August 19, 2017

making memories in the TSA line

At 2:30 am one of the kids started to cry.  Coach thought it was Mini.  'It's me, Reggie.  I don't feel good,' came the whimpering voice in the dark.  I hopped up and ushered him thru the maze of air mattresses (we were down to two air mattresses as opposed to three because we were now in the room with two queen beds, but still) to the bathroom.

At first I assured him that he wasn't going to throw up.  I asked him what I always ask my kids when one of them admits to me that they don't feel well.  'When was the last time you pooped?'  He claimed it was recent, and he was convinced that wasn't his problem.

Our conversation was cut short.  He puked his guts out in the toilet, brushed his teeth, and hopped back into bed and went right to sleep.  Coach and I on the other hand found the room temperature a little stuffy and the experience a tad jarring.  We laid awake for the next hour or so.  There's nothing quite like sleep deprivation after already being exhausted from traveling.  Making this unforeseen awake time even more awesome was the fact that our alarm was set to go off at 4:30 am.  We had an early flight, air mattresses to deflate, kids to corral, and a cab to catch to the airport.

In the morning, Reg told us that he was feeling much better.  He and the other kids ate what was left of the cereal.  Dry.  I couldn't pay any of them to pour the somewhat sour milk on their cereal.  Kids today!  They drank some juice, gathered their stuff, and sleepily staggered down the hallway to the elevators.  Our load was considerably lighter without the extra huge bag with all of our food in it.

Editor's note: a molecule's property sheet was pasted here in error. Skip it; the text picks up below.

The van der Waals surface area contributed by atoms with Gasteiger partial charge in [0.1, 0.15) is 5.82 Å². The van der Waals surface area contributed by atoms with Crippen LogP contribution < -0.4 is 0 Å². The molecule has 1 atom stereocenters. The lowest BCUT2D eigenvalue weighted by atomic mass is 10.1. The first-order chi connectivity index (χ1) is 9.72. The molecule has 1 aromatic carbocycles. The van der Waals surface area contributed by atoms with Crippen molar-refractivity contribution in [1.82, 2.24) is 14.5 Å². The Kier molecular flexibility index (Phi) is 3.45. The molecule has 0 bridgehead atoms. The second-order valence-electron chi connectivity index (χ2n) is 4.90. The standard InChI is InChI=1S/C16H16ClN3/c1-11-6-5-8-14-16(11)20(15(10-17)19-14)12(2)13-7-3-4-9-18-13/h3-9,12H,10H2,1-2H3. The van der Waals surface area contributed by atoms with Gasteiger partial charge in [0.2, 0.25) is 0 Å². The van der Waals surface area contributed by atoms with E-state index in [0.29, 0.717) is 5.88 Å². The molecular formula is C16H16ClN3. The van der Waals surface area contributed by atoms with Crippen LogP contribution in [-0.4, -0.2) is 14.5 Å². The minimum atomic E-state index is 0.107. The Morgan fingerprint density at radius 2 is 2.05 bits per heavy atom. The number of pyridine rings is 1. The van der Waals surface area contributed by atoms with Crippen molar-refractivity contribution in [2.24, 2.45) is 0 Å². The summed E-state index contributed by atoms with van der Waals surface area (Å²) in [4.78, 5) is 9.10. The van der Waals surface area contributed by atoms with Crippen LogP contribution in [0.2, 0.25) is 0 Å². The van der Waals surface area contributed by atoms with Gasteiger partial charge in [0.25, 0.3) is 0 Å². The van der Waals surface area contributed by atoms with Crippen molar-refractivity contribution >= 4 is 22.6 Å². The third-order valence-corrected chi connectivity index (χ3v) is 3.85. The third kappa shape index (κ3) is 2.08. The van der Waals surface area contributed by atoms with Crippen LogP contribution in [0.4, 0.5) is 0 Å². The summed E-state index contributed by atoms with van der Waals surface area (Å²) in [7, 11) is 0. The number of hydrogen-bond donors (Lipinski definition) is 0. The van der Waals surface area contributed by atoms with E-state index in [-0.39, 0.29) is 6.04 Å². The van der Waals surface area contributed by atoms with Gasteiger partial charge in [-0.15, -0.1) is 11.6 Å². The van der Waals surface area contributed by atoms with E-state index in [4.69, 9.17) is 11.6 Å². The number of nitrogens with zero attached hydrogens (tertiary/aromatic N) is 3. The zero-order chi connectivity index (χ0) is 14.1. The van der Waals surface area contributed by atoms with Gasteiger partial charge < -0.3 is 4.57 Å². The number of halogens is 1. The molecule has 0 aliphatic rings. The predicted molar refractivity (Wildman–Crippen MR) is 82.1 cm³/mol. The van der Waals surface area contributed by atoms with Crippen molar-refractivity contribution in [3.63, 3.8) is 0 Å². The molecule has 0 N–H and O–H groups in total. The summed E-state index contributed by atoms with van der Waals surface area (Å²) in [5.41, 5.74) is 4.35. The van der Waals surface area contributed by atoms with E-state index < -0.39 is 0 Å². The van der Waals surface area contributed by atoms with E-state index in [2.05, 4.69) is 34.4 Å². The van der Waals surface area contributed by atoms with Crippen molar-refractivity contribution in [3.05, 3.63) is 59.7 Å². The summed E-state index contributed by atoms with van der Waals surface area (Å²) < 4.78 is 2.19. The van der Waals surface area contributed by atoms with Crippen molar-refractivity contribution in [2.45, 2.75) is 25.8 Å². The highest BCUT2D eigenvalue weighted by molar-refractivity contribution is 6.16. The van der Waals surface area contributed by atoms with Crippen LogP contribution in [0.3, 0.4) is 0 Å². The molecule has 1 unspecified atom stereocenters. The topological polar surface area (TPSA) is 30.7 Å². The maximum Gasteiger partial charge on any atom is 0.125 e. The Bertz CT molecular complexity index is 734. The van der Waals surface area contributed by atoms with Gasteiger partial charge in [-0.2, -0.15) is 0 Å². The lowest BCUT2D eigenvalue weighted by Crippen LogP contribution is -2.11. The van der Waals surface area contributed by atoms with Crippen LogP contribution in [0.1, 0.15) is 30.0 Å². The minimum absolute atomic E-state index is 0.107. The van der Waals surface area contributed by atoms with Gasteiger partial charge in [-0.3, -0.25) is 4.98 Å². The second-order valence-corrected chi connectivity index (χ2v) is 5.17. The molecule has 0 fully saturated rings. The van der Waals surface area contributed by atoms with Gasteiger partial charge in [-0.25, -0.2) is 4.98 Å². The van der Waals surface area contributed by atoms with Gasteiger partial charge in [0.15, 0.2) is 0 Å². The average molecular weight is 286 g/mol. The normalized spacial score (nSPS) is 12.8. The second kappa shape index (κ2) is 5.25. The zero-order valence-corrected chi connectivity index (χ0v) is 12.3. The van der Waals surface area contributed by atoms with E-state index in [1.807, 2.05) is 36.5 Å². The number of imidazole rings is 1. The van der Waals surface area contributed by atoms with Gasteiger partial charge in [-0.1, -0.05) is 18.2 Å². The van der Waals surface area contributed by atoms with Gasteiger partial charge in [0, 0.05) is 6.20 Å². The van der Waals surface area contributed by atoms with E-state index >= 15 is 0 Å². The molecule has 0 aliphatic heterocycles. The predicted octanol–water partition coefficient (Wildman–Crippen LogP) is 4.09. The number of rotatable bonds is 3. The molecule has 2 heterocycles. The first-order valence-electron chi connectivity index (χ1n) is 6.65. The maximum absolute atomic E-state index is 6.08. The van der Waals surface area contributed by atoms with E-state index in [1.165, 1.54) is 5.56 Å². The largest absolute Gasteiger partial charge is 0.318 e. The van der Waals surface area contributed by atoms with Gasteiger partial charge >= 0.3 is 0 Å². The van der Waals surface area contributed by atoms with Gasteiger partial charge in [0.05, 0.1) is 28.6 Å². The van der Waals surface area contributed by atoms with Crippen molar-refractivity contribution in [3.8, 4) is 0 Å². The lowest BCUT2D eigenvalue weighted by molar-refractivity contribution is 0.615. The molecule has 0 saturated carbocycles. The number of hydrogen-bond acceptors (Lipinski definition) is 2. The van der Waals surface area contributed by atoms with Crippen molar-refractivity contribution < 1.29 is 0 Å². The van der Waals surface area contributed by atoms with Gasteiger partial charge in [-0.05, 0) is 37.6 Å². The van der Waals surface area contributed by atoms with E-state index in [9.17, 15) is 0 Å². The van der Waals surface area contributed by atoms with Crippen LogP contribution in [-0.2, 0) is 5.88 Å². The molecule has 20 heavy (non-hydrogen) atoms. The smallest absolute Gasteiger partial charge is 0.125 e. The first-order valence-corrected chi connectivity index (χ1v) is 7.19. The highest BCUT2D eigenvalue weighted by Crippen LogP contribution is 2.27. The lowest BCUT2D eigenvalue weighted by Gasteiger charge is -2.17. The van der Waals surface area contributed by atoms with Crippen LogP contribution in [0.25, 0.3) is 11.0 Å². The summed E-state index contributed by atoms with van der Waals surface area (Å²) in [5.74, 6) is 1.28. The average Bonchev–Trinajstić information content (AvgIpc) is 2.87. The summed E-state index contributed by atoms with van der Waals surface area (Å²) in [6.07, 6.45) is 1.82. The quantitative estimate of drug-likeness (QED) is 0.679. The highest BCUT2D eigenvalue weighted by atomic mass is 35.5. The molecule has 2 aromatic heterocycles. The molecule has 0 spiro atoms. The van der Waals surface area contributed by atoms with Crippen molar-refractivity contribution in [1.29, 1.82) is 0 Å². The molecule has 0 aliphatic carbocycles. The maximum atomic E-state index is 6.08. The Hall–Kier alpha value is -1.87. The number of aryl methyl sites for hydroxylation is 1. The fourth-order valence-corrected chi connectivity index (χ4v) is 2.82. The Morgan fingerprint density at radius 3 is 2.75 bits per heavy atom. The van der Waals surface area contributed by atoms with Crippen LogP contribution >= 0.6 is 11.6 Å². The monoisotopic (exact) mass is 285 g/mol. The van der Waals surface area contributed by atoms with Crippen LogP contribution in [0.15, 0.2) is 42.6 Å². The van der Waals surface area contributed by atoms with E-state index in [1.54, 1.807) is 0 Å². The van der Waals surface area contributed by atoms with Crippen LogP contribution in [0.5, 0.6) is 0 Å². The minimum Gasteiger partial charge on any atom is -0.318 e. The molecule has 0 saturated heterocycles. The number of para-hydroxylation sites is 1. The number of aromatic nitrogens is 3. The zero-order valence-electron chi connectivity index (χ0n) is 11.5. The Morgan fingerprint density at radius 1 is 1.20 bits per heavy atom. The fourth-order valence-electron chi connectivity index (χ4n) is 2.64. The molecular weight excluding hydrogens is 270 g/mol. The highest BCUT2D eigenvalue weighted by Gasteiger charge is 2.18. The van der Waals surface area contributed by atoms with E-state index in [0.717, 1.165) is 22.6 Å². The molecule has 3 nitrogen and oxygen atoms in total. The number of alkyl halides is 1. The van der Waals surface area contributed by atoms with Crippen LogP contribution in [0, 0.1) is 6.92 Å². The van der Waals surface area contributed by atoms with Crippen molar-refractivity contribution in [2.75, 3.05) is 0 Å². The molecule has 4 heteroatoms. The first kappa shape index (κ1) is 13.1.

This huge duffel bag was jammed full of food when we checked it thru to New Orleans for our flight out of O'Hare.  On the way home, we stuck a smaller bag in it and consolidated.  I wasn't aware that American Airlines had gone 'dark side.'  I guess I don't travel enough.  They have joined all of the airlines that I avoid like the plague, because they nickel and dime you.  'Welcome aboard flight 321, if you want to use your seat-belt on this flight please hand the flight attendant the mandatory $150 fee.  Thanks, have a safe flight!' 
At the airport as we stood in the TSA line, Reg gave me a look.  'I don't feel good again,' he whispered.  Seriously!  I reached in my purse and pulled out a plastic grocery bag.  I'd like to convince you that I am a mom-of-the-year candidate and have you believe that I had strategically planted that bag in case a kid needed to hurl in the TSA line, but it was just luck.  Well luck, and I am a Mom after all, so I do have one of everything in my purse.

Reggie stepped up to the agent.  He answered a few questions, like 'Are you Reggie Shenanigan?  What is your birthday?'  When this kid fears that he is going to be in trouble or he is getting yelled at, he doesn't move his upper body.  He becomes very stoic and acts like a robot.

My 11 year old son then stepped to the side while in robot-mode.  There was no flailing, no doubling-over, no moaning.  He simply bent his head over the white grocery bag and vomited into the bag repeatedly.  It was as if this was one of the expectations of the TSA crew along with removing shoes.  Emptying the contents of your stomach.

Coach was a few steps ahead of us.  I motioned until I had his attention.  'Ask where the nearest garbage can is,' I ordered as I pointed to Reg.  Coach's face suddenly registered that his youngest son was getting sick.  I still had to present my boarding pass to the TSA agent.  Reg's quiet mode kept him off this guy's radar, so while my son stood holding a bag of throw up near the guy's elbow, Mr. Clueless continued to grill me on my name and my birthday.

With my boarding pass in hand, I dug into my purse again.  This time I emptied a plastic grocery bag full of snacks into the purse and handed Reg the empty bag.  The agent working the x-ray machine waved Reg forward.  Then he called out, 'Wait a minute.  What's with the plastic bag?'  He looked annoyed.

'Oh, he was throwing up about 3 minutes ago, so I thought he should keep that bag in his hand,' I explained.  The agent blinked and waved him thru. 

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